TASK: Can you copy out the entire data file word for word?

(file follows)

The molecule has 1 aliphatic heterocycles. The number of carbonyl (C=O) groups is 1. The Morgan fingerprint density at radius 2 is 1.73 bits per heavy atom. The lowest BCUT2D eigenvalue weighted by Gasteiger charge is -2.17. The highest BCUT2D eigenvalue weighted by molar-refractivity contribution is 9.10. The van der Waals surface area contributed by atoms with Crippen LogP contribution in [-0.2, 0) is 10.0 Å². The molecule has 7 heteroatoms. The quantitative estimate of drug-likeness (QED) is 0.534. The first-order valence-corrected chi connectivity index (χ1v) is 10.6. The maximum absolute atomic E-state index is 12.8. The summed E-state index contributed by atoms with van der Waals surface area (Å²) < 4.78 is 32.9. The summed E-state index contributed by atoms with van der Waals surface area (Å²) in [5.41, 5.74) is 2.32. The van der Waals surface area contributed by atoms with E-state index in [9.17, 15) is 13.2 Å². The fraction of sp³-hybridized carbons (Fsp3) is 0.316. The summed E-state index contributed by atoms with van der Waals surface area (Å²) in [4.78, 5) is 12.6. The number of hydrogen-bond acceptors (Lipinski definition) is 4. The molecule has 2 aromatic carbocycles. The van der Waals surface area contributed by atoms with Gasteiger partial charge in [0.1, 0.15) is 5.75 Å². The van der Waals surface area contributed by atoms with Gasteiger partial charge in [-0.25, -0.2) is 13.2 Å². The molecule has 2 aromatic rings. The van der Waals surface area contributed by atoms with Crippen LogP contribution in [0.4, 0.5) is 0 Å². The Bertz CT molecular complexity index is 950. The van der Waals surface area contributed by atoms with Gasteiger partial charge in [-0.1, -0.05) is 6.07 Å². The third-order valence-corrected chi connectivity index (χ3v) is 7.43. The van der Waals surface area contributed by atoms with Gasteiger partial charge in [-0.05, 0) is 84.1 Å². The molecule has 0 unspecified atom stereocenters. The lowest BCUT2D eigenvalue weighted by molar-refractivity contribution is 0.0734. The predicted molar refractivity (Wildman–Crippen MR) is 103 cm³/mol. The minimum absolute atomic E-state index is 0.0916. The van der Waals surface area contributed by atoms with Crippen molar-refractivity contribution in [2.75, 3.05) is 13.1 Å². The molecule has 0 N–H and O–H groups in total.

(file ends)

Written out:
The molecule has 1 aliphatic heterocycles. The number of carbonyl (C=O) groups is 1. The Morgan fingerprint density at radius 2 is 1.73 bits per heavy atom. The lowest BCUT2D eigenvalue weighted by Gasteiger charge is -2.17. The highest BCUT2D eigenvalue weighted by molar-refractivity contribution is 9.10. The van der Waals surface area contributed by atoms with Crippen LogP contribution in [-0.2, 0) is 10.0 Å². The molecule has 7 heteroatoms. The quantitative estimate of drug-likeness (QED) is 0.534. The first-order valence-corrected chi connectivity index (χ1v) is 10.6. The maximum absolute atomic E-state index is 12.8. The summed E-state index contributed by atoms with van der Waals surface area (Å²) < 4.78 is 32.9. The summed E-state index contributed by atoms with van der Waals surface area (Å²) in [5.41, 5.74) is 2.32. The van der Waals surface area contributed by atoms with E-state index in [9.17, 15) is 13.2 Å². The fraction of sp³-hybridized carbons (Fsp3) is 0.316. The summed E-state index contributed by atoms with van der Waals surface area (Å²) in [4.78, 5) is 12.6. The number of hydrogen-bond acceptors (Lipinski definition) is 4. The molecule has 2 aromatic carbocycles. The van der Waals surface area contributed by atoms with Gasteiger partial charge in [0.1, 0.15) is 5.75 Å². The van der Waals surface area contributed by atoms with Gasteiger partial charge in [-0.25, -0.2) is 13.2 Å². The molecule has 2 aromatic rings. The van der Waals surface area contributed by atoms with Crippen LogP contribution in [0.4, 0.5) is 0 Å². The Bertz CT molecular complexity index is 950. The van der Waals surface area contributed by atoms with Gasteiger partial charge in [-0.1, -0.05) is 6.07 Å². The third-order valence-corrected chi connectivity index (χ3v) is 7.43. The van der Waals surface area contributed by atoms with Gasteiger partial charge in [-0.05, 0) is 84.1 Å². The molecule has 0 unspecified atom stereocenters. The lowest BCUT2D eigenvalue weighted by molar-refractivity contribution is 0.0734. The predicted molar refractivity (Wildman–Crippen MR) is 103 cm³/mol. The minimum absolute atomic E-state index is 0.0916. The van der Waals surface area contributed by atoms with Crippen molar-refractivity contribution in [2.75, 3.05) is 13.1 Å². The molecule has 0 N–H and O–H groups in total.